The music for District 9 was scored by Canadian composer Clinton Shorter, who spent three weeks preparing for the film. Director Neill Blomkamp wanted a "raw and dark" score, but one that maintained its African roots. This was a challenge for Shorter, who found much of the African music he worked with to be optimistic and joyful. Unable to get the African drums to sound dark and heavy, Shorter used a combination of taiko drums and synthesized instruments for the desired effects, with the core African elements of the score conveyed in the vocals and smaller percussion.[29] Both the score and soundtrack feature music and vocals from Kwaito artists.

MarketingEdit

Sony Pictures launched a "Humans Only" marketing campaign to promote District 9. Sony's marketing team designed its promotional material to emulate the segregational billboards that appear throughout the film.[14] Billboards, banners, posters, and stickers were thus designed with the theme in mind, and the material was spread across public places such as bus stops in various cities, including "humans only" signs in certain locations and providing toll-free numbers to report "non-human" activity.[30][31] Promotional material was also presented at the 2008 San Diego Comic-Con, advertising the website D-9.com,[32] which had an application presented by the fictional Multi-National United (MNU). The website had a local alert system for Johannesburg (the film's setting), news feeds, behavior recommendations, and rules and regulations. Other viral websites for the film were also launched, including an MNU website with a countdown timer for the film's release,[33] an anti-MNU blog run by fictional alien character Christopher Johnson,[34] and an MNU-sponsored educational website.[35][36] An online game for District 9 has also been made where players can choose to be a human or an alien. Humans are MNU agents on patrol trying to arrest or kill aliens. Aliens try to avoid capture from MNU agents whilst searching for alien canisters.[37]

ReceptionEdit

Box office Edit

District 9 opened in 3,049 theaters in the United States and Canada on August 14, 2009, and the film ranked first at the weekend box office with an opening gross of $37,354,308. Among comparable science fiction films in the past, its opening attendance was slightly less than the 2008 film Cloverfield and the 1997 film Starship Troopers. The audience demographic for District 9 was 64 percent male and 57 percent people 25 years or older.[30] The film stood out as a summer film that generated strong business despite little-known casting.[38] Its opening success was attributed to the studio's unusual marketing campaign. In the film's second weekend, it dropped 49% in revenue while competing against the opening film Inglourious Basterds for the male audience, as Sony Pictures attributed the "good hold" to District 9 's strong playability.[39] The film enjoyed similar success in the UK with an opening gross of £2,288,378 showing at 447 screens.[40] As of November 4, 2009 (2009 -11-04), it has grossed an estimated $115,646,235 in the United States and Canada and $83,801,844 in other territories, for a worldwide total of $210,816,205,[41] making it a huge box office success, considering the production budget was only $30 million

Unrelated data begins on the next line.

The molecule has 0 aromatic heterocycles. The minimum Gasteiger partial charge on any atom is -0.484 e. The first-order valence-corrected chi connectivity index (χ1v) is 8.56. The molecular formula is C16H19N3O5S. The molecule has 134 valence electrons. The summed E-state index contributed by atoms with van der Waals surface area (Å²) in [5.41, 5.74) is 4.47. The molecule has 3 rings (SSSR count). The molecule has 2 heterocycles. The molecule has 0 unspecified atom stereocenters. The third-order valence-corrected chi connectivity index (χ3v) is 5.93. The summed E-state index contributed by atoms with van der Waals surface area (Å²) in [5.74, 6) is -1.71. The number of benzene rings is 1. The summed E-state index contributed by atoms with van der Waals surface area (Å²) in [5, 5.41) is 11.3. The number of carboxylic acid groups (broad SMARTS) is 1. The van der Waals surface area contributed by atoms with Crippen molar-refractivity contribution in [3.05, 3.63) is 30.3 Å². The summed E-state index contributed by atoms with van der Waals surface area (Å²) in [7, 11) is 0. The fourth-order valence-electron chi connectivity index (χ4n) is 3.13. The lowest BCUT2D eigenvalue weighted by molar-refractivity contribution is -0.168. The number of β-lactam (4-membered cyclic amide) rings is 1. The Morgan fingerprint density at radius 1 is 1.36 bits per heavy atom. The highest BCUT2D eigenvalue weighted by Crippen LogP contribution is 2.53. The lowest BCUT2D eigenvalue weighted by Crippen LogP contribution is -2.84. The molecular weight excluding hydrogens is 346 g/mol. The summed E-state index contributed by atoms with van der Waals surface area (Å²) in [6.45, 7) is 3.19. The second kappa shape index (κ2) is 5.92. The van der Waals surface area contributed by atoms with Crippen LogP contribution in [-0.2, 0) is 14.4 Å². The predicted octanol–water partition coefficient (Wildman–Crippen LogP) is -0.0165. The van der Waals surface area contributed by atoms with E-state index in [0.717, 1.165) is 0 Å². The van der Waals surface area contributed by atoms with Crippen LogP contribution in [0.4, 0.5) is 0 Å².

CriticsEdit

The film has received very positive reviews, with Rotten Tomatoes reporting that 91% of critics gave the film a positive review, based on a sample of 244, with an average score of 7.8 out of 10. The website wrote of the consensus, "Technically brilliant and emotionally wrenching, District 9 has action, imagination, and all the elements of a thoroughly entertaining science-fiction classic."[42] At Metacritic, which assigns a normalized rating out of 100 to reviews from mainstream critics, the film has received a score of 81 based on 36 reviews, indicating "Universal Acclaim".[43] On Spill.com it received their highest rating of 'Better Than Sex!'. IGN recently listed District 9 as 24 on a list of the 25 Great Sci-Fi films ever.[44]

Sara Vilkomerson of The New York Observer writes, "District 9 is the most exciting science fiction movie to come along in ages; definitely the most thrilling film of the summer; and quite possibly the best film I've seen all year."[45] Christy Lemire from the Associated Press was impressed by the plot and thematic content, claiming that "District 9 has the aesthetic trappings of science fiction but it's really more of a character drama, an examination of how a man responds when he's forced to confront his identity during extraordinary circumstances."[46] Entertainment Weekly 's Lisa Schwarzbaum described it as "... madly original, cheekily political, [and] altogether exciting ..."[47]